Sorting the Sunday Pile: Saints, Panthers, Vikings, Bears provide statement wins in loaded NFC

We might very well end up remembering Week 9 as a Separation Sunday in the NFC, a week when a series of contending teams established themselves as legitimate threats to advance in a deep and dangerous confidence. The marquee game in the afternoon featured the Saints and Rams battling it out in New Orleans, with Drew Brees and Co. knocking off the NFL’s last undefeated team in convincing fashion.

You can read more about the Saints’ own statement win right here, but now, let’s look at the second tier of NFC contenders who stepped up and made some statements about their interest in contending this week. 

Minnesota Vikings

The situation: Coming off a brutal loss to the Saints, Minnesota hosting the Lions in a critical division matchup, while trying to ease star players on both sides of the ball back into the game.

How they handled it: The Vikings ran well, passed pretty well and snuffed out Detroit’s offense to win 24-9. 

Biggest strength: A defense loaded with talent that’s been struggling during the first half of the season and now appears ready to take off down the stretch run thanks to the return of Everson Griffen. Danielle Hunter has been outstanding the last few weeks. The Vikings are getting a bye week at the right time too. The Vikings might be the most complete team in the NFL when they’re playing well on both sides of the ball, and they showed it on Sunday. 

Biggest weakness: Minnesota’s offensive line is not up to snuff yet, but there should be hope about the run game improving after seeing Dalvin Cook come in and pile up over 100 total yards on 14 touches, including a nifty 70-yard run. It’s not out of the question to expect him healthy after the bye. 

At 5-3-1, Minnesota is going to get a break and then hit a rough stretch of games — three of their next four are on the road, including Week 11 at Chicago, Week 13 at New England and Week 14 at Seattle. The home respite? Week 12 at against a Packers team that might be playing for its playoff life. That stretch might decide the season, although sweeping the Bears would put them in good shape.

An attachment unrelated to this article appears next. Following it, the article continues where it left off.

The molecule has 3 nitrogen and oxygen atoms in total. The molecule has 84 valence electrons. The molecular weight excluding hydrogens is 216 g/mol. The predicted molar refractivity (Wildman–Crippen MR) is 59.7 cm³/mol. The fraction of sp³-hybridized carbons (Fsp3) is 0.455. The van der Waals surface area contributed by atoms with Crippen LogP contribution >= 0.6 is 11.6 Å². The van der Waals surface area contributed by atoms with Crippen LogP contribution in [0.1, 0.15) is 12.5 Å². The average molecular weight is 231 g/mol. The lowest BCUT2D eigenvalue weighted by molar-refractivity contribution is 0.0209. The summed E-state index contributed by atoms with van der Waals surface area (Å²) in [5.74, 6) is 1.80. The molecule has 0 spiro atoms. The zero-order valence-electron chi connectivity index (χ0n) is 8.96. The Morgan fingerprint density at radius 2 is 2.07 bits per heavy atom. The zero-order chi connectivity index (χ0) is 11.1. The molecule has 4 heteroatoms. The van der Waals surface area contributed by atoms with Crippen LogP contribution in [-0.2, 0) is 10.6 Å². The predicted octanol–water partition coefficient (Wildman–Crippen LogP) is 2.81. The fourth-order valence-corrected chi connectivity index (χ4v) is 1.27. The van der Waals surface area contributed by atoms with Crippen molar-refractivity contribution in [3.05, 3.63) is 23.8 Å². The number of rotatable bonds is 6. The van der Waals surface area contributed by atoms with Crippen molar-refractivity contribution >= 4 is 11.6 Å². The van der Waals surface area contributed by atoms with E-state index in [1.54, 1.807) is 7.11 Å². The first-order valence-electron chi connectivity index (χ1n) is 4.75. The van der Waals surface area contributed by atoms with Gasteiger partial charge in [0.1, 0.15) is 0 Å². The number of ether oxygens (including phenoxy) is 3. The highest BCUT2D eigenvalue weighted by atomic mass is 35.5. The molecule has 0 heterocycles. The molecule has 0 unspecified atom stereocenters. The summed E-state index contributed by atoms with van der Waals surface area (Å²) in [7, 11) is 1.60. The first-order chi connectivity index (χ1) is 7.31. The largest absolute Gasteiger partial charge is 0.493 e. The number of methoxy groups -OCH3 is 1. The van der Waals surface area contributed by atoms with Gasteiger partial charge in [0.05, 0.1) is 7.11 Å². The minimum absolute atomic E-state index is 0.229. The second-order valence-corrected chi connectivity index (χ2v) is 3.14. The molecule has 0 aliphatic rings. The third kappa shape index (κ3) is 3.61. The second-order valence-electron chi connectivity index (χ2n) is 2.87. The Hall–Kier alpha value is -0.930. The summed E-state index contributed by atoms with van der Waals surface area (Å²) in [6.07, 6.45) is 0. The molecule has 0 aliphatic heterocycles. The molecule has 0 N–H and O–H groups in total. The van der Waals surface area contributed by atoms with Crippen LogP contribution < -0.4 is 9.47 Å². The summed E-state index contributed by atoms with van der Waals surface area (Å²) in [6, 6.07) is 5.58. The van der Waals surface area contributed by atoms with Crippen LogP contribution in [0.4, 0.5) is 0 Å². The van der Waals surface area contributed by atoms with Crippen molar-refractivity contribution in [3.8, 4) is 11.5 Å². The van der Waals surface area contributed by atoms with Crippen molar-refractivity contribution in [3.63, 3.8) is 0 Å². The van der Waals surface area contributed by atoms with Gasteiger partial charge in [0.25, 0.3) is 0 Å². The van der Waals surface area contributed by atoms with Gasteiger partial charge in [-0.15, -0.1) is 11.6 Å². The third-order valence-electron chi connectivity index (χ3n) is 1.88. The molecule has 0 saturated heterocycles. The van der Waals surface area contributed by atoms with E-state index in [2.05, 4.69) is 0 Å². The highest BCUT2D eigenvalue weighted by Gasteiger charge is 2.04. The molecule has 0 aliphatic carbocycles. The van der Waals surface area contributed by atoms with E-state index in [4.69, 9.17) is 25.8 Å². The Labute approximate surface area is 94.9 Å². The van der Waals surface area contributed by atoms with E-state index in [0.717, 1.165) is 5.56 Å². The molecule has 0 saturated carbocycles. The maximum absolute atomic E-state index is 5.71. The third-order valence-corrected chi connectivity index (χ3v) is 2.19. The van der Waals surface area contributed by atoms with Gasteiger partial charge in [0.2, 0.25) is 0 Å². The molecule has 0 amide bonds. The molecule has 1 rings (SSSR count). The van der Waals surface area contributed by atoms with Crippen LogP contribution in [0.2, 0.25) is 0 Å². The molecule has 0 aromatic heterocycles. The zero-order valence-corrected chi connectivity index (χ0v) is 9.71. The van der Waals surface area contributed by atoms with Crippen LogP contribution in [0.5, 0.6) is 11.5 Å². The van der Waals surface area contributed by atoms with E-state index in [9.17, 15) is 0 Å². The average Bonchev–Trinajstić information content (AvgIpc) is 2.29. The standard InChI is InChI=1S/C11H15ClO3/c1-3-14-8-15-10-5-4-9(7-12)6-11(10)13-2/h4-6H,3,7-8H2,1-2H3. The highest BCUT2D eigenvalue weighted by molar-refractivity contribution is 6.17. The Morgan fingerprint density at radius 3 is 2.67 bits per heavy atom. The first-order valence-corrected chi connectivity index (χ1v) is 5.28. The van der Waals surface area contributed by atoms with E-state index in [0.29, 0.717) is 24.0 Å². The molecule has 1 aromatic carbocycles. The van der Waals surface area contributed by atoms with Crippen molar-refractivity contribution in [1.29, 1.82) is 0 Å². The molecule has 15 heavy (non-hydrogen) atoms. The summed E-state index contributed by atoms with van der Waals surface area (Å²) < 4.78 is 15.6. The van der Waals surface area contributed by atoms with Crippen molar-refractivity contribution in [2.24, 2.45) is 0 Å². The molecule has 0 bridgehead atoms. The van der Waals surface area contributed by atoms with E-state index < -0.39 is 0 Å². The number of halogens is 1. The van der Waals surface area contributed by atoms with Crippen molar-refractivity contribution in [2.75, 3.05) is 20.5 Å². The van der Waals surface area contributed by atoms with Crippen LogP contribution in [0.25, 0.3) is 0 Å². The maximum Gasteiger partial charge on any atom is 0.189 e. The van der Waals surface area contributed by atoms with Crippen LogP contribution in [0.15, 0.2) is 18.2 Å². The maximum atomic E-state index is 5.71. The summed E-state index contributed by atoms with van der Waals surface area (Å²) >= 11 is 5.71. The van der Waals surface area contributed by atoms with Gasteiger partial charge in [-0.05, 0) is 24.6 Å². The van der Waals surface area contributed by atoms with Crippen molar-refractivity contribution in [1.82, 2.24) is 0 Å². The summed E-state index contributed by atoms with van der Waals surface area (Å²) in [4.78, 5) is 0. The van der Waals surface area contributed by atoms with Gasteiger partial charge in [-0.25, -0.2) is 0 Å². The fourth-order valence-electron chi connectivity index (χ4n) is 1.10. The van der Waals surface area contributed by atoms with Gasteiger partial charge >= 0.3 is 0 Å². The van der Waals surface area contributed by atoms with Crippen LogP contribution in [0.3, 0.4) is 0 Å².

Carolina Panthers

The Situation: Major letdown spot for the Panthers, who smashed the Ravens last week and stayed at home against a questionable Buccaneers team with a terrible defense and a lively offense on its 12th quarterback switch of the season. Panthers get the Steelers on the road this coming Thursday as well, so it was a lookahead spot of sorts too.

How they handled it: The Panthers came out and stomped the Bucs early before eventually holding on to 42-28 and moving to 6-2. 

Biggest strengths: Right now it’s Cam Newton. The MVP candidate is dealing, completing 75 percent of his passes for the second straight week en route to a 19-for-25 performance with 247 yards and two touchdowns. He’s got what Greg Olsen rightfully called the best group of weapons Newton’s had since the tight end arrived in Carolina.

Biggest weakness: Oddly enough, the defense has been a problem for the Panthers, although they’re starting to round back into shape. Tampa’s offense is legit and put up points — Carolina has to generate more pressure up front if it wants to hang with teams like the Saints and Rams. 

Carolina has four of its next five games on the road, including this Thursday in Pittsburgh. After that they get the Saints twice in a three-week span. 

Chicago Bears

The situation: Mitchell Trubisky laying 10 points and going to play a top-10 defense on the road in a game the Bears had to win in order to keep pace in the division and having to do so without Khalil Mack on defense.

How they handled it: The Bears dropped a 40 burger on the Bills and were never remotely close to not winning or not covering. 

Biggest strength: Mack, who has transformed Vic Fangio’s defense into one of the best in the NFL. The Bears’ one concern with that defense, which has been extremely good this season, is the depth. But they made Nathan Peterman pass 49 times (!) on Sunday, which is obviously not an ideal recipe for success. The defense scored twice in the first half, which would have been enough to win on its own. 

Biggest weakness: Trubisky, who still has his moments where he looks completely off and takes off running. Maybe he’s able to keep developing as the season goes along. This game might not be a perfect way to look at Trubisky: it was on the road, against a dangerous defense, in a situation where the Bears wanted to pile up points and get out of Dodge.

The Bears just went 2-2 against the AFC East (you take that, even though it should have been 3-1) and now get three straight division games, with the Lions and Vikings visiting Soldier Field. Big three-game stretch but they’re fortunate to catch the Lions a little wounded twice in three games now. 

Atlanta Falcons

The situation: Off the bye, going to a dangerous Washington defense, needing a win to get to .500 and to keep the hope of a playoff run alive. 

How they handled it: The Falcons went up top on the Redskins, with Matt Ryan throwing for 350 yards and four touchdown passes.

Biggest strength: Ryan, who is on a better pace than his MVP season at this point. Atlanta is going to have to win with offense, because their defense has suffered too many injuries to really be the dominant unit we thought it could be this season. Credit Dan Quinn for not giving up when things went south — Atlanta is very much back in the playoff hunt now.